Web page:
Ok, here we go. Had some more time to work on the bracelet. Why is it that life gets crazy exactly when you're trying to do a WIP post for the board?
Anyway, here's the next step or two:
If you recall, we were here - we just soldered the bezel cup on the backplate - times 8.
The next step is to trim up the backplate. You can do whatever you want on all sides, but (as I was taught, and ymmv on this), it is best to leave at least a little bit of a lip on the sides where you are attaching your hinges. This way you can get your bezel pusher down between the hinge and your stone. And, you aren't soldering directly to your bezel, which can then make it distort when you try to push it. I trimmed the backplate roughly with shears, then sanded it to where I wanted it using these.
I love sanding drums. Super cheap and fast. If you use them, get the mandrel on the right: Dremel expanding sanding drum mandrel
Saves fiddling with tiny screwdrivers when you want to change them.
The next step is where your lapidary equipment helps you out (although it's not necessary). For the sides of the links where I am going to solder the tubing to make the hinges, I need the edge to be flat, not bowed, not concave. And while, yes, you could accomplish this using sandpaper on a tabletop or a wide file, I happen to HATE using both sandpaper and files. So instead I used the 180 disc on my flat lap. You still have to be careful you hold the piece nicely so the edge ends up straight, and it's still possible to get a bow in it, but it's easier. And you don't get that awful tingly feeling in your fingers from the sandpaper!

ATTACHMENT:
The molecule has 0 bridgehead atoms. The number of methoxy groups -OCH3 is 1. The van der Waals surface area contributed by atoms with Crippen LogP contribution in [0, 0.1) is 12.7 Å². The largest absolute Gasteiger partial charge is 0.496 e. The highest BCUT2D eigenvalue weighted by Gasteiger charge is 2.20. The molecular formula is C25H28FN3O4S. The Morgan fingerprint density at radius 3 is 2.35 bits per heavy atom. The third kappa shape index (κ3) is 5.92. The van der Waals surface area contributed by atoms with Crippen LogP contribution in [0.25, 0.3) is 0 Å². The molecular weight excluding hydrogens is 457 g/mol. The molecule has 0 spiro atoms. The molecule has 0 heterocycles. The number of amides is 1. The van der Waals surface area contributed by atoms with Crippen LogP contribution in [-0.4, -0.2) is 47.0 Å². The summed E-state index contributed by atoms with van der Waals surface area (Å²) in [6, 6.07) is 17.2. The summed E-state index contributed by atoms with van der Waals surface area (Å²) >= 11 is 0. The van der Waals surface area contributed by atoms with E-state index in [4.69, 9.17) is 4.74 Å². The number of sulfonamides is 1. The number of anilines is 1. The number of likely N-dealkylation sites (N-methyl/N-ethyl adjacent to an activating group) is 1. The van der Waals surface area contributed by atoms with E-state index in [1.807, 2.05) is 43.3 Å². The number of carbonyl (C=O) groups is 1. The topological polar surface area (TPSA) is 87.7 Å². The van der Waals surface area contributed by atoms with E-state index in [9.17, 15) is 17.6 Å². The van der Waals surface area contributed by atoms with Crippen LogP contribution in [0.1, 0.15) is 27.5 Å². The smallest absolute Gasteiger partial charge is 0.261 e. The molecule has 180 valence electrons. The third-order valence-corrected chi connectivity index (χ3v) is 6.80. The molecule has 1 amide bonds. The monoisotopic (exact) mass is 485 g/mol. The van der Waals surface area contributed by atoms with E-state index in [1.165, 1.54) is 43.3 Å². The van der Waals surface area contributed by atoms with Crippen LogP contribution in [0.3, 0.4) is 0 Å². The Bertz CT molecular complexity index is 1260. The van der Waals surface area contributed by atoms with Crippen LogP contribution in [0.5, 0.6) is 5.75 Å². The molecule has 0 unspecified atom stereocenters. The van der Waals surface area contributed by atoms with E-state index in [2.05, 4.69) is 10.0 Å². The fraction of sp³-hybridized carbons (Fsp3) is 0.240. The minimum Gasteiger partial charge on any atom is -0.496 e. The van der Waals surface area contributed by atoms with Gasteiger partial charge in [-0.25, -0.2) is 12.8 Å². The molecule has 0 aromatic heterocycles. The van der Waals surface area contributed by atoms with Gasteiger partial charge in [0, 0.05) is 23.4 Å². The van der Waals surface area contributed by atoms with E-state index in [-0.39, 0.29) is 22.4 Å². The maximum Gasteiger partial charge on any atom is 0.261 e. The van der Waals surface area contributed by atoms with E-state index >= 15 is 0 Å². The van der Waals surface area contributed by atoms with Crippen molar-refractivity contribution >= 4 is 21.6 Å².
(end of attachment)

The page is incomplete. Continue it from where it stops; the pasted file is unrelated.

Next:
The flat lap (or probably your file too) leaves a burr along the edge, so the best tool to take that off is a silicone wheel. I used an AdvantEdge white wheel (Rio Grande link
) to take the burr off and finish rounding the corners. I freaking LOVE those wheels. The white wheel is fast for removing metal. You can carve silver with it, or clean up big solder blobs fast, or take off a burr. The black is perfect for almost everything else. I don't use the finer ones too much, although sometimes they work well to polish. Here I used the black wheel to clean up the edges of the piece all the way around.
Now we have this:
Looking pretty good. Time to ruin it by heating it up again! I'm trying to learn to not spend so much time cleaning the piece up in between soldering steps, but sometimes I can't resist. I justify it by saying that I won't be able to reach that area again as well after the next step. Which is sort of true here, because of the hinges.
Speaking of hinges, it's time to make them! Here's the tubing I used:
I'm going to use this with a pin made from 18g wire. You have to carefully check the ID of the tubing against the OD of the wire and get wire that is just barely the thinnest hair narrower than the tubing. The tubing comes in 12" lengths, and you'll need about 1.5 of them for a bracelet like this. So get 2 and you'll have enough to make mistakes.
This is fairly small tubing, for nearly invisible hinges. There is larger tubing available as well, which works with 14g wire.